Author Archives: badona

Folkspeech – Pennsylvania Saying

“A horse a piece”

Informant’s family is from Erie, Pennsylvania, used and heard the saying “a horse a piece” which worked similar to “six of one, half dozen of another.” This saying was used when debating between two objects that were described as being compatible to use either way, hence… a horse a piece – a measurement of 1:1.

Southern California Weather Trick

“Red sky at night, sailor’s delight. Red sky at morning, sailor’s warning.”

The informant heard this story growing up in Southern California, it was told by sailors, teachers, and family members all throughout San Diego. Many kids in San Diego were often told this story at the beach or by adults because the whole city in somewhat close to the ocean. This warned people of storms and the conditions of the beach, especially around summer time as many kids flocked to the beach practically everyday and wanted to plan for the next day by checking the sunset.

Shaka Handsign

Shaka Hand Sign – closed fist, thumb and pink extended

This hand gesture is very common in Pacific Islander culture and has spread over time to surfers and many Californian individuals. Original to Pacific Islander culture, the Shaka hand sign was a signal of Ohana or family, and even the broader belief of Shaka which was like “good vibes.” There are multiple variations as to what people think of and use Shaka for, but for the informant who is Pacific Islander, they found it to be an extension of the good/loving vibes of Ohana and to live life with the disciplines of having good days and the beliefs of Ohana.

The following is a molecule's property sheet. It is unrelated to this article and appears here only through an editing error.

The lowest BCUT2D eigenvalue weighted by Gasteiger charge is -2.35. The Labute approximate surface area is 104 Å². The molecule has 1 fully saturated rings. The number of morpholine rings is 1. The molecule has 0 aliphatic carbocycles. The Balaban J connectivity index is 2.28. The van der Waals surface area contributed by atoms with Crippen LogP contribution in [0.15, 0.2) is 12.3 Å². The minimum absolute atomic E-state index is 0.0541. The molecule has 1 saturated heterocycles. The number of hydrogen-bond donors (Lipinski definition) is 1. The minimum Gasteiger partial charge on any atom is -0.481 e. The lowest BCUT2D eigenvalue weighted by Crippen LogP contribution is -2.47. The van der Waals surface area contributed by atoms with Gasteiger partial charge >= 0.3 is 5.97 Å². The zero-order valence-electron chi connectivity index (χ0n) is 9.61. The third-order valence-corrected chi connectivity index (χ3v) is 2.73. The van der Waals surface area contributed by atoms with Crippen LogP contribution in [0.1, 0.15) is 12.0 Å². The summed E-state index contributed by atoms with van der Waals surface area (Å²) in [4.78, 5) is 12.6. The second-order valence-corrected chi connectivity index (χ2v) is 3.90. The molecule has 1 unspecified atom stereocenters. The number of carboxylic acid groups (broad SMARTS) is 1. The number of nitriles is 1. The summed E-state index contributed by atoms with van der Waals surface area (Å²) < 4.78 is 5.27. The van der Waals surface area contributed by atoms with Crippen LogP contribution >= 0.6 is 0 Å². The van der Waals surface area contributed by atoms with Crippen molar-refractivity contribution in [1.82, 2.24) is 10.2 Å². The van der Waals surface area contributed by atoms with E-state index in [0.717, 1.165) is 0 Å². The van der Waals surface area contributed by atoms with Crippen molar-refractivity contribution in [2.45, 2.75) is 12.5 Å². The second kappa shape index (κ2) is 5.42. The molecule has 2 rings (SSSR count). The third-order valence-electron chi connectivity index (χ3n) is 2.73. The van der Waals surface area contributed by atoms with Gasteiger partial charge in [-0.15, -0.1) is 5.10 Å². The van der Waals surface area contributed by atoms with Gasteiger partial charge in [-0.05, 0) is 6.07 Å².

Folkspeech – Dog’s Leg

“Crooked as a dog’s hind leg”

This saying came from the informant’s grandparents and parents using it to describe someone or their actions. It is the opposite to “straight as an arrow” which is used to describe someone’s truth and honesty. “Crooked as a dog’s hind leg” can also be used to physically describe something, which creates a double use to the saying. This was mostly heard in North-East United States, but the informant began hearing it out West through time, usually from people who had roots in the Northeast.

Folkspeech – Methuselah

“As old as Methuselah’s cat”

The informant often heard the saying “as old as Methuselah’s cat” from their family who said the saying was often used around Irish crowds, as well as commonly in Ireland. It can be used to state a rule is “as old as Methuselah’s cat,” when talking about someone’s age, and so on. The origin is not concretely said to be Irish but used by Irish people as they are often very religious and Methuselah is an old figure in Christian and Catholic religion. Multiple variations are also used by changing the name of Methuselah to something else.